That was a long first stanza! How am I going to match that? Perhaps with a shorter more manageable bite of paragraph? I tend to be verbose physically as well as mentally. I get incredibly excited about things and want to share them and my fingers trip over themselves in my efforts to get my thoughts down onto the online version of the page. I have had a few of you (lazier) constant readers pull me up on the length of my posts. Get a cup of coffee/tea (or even your alcoholic beverage of choice…who am I to tell you what to do? :o) and pull up a chair and spend a little bit of your day, wherever you are, here on Serendipity Farm with your good friends the Pimbletts. We might not actually physically know each other, but here on this blog, in this tiny little segment of the world we are good friends in spirit. I find out so many things through wandering around online. I usually start somewhere with a specific task/goal to achieve but end up finding all sorts of things off to the side of what I am actually looking for. I have an enormous word document where I store “interesting” and “must revisit” websites that I find on my travels sideways and upside down through the World Wide Web. I found a list (that I shared with you in an earlier post) of books that one “Mary Anne Schaffer” (of “The Guernsey literary and potato peel pie society” book fame) loved to read. That makes them a must read for me. I have a follower on this blog called “Photobotos”. No idea who this person is, only that he is male, his brother is also male (funny that…your brother being male…) and that he and his brother take the most amazing photographs that I have ever seen. They are not just visual representations of the scenery and conditions at the time; they are small and most amazing windows to the soul. Through this person I have been able to see some incredible things that I would otherwise never have been able to see. This person/persons has found some way of hunting down blogs that amuse/interest them. I am a quintessential magpie and never let it be said that I can’t take advantage of someone else’s hard work and natural inquisitive talent to sniff out a good blog or two and pare down the multitudes of dross to find the nuggets of literary (and photographic) gold out there. Like his illustrious literary counterpart Ms Mary Anne Schaffer, I will be wading slowly through the list of people thanking him for liking various blog posts on their blogs. I want to visit these blogs because I have a more than sneaking suspicion that he is onto something…like gulls flocking to another gull bums up in the water emerging with a most delicious fish in his beak…I am the next cab in the rank to sample those delicious moments…thankyou Photobotos for your thumbs up to these blogs…they are next on my list to explore and you have saved me countless hours of energy wading through rubbish to find something special :o)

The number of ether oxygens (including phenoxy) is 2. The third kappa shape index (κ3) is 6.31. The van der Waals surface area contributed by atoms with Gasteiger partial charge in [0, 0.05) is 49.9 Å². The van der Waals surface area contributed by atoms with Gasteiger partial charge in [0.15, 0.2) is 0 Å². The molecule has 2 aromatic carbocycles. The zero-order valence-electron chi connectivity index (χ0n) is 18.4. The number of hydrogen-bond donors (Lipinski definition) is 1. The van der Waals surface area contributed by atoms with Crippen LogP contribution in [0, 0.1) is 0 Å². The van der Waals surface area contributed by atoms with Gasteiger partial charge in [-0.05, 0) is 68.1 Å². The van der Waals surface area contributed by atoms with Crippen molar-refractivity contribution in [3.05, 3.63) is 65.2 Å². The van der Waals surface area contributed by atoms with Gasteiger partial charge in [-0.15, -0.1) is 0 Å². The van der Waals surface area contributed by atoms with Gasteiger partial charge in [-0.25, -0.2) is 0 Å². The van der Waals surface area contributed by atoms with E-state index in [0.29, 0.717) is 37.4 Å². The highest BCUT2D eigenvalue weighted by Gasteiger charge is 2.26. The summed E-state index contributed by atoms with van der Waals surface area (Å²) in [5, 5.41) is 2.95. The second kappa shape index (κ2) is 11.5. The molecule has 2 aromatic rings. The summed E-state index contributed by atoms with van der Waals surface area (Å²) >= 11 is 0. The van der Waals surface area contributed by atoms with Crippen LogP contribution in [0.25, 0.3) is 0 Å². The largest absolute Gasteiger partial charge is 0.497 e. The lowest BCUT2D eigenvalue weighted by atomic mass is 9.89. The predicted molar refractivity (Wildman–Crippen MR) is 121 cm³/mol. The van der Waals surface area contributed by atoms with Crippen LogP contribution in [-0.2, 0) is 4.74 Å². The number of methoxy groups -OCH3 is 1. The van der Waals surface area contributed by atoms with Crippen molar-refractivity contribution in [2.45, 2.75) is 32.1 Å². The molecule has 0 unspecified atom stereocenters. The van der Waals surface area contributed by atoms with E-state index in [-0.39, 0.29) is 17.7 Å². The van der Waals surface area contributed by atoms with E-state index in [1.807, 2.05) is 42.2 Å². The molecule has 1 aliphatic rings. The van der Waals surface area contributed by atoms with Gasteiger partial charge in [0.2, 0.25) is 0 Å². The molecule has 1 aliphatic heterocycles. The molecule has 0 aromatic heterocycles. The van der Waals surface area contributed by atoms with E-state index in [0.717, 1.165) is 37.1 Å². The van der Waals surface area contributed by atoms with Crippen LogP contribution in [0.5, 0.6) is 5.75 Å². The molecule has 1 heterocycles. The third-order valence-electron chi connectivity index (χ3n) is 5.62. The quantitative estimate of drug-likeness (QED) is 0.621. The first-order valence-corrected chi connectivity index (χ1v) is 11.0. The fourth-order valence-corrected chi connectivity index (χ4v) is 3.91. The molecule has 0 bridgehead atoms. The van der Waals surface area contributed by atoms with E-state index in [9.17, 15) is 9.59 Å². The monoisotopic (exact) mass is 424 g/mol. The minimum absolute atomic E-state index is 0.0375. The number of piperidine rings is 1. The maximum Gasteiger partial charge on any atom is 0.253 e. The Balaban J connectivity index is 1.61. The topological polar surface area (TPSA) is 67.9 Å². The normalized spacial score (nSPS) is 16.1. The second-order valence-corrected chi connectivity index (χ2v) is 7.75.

What a meandering path I am taking today! Sometimes my posts take a more physical lien like when I am talking about “actual events” or plants in our garden. Should something interesting happen down on Serendipity Farm (or halfway up the hill where I have to huff and puff to get up there to document it for you) you are always the first to know. Sometimes I just let my mind wander about where it will. Some of the less kind of you might be sniggering and saying “yeh…and it sure is obvious!” but my answer to that is “get back to your studies you lazy bollocks” (aimed at my 2 daughters who are the most likely candidates for that sort of a retort) and “talk to the hand!” to the rest of you. The hand is actively typing and could care less about what you are thinking at the moment. I can hear a mole cricket formulating his chirps out in the newly moist soil. I heard a little frog singing a chorus to heaven when I went out at dusk to see if the hens were in their roost ready for us to lock up (like fun they were!). Like my brothers little wood and stone cottage out in the bush, Serendipity Farm has a degree of removal from the outside world allowing us to see and hear things that we might otherwise not be aware of. I love the way that these little creatures wander through, across, over and around Serendipity Farm. We have lizards in the house hunting for flies. We have a few large huntsman spiders wandering about sampling the mosquitos that home in on Steve in the night. We have all sorts of little birds in various stages of life that interact with each other and with us on a regular basis. We can watch the seasons unfold and the life cycles rotate. It brings us closer to God (much like the 9 inch nails song “Closer”…by the way…if you are of a serene disposition or over the age of 30 please DON’T go hunting for the lyrics to that song…I warned you! :o) isn’t it amazing that we can all find ourselves functioning and living our day to day lives amongst all of this apparently chaotic life teeming around us…plants…animals…insects and everything else not represented by these genres working together to keep this world running exactly as it has for millennia. I can hear Steve driving up the driveway and the boys are whining and singing out to him. There is no doubt whatsoever when Steve gets back (or anyone else for that matter) as the dogs herald his return with gusto.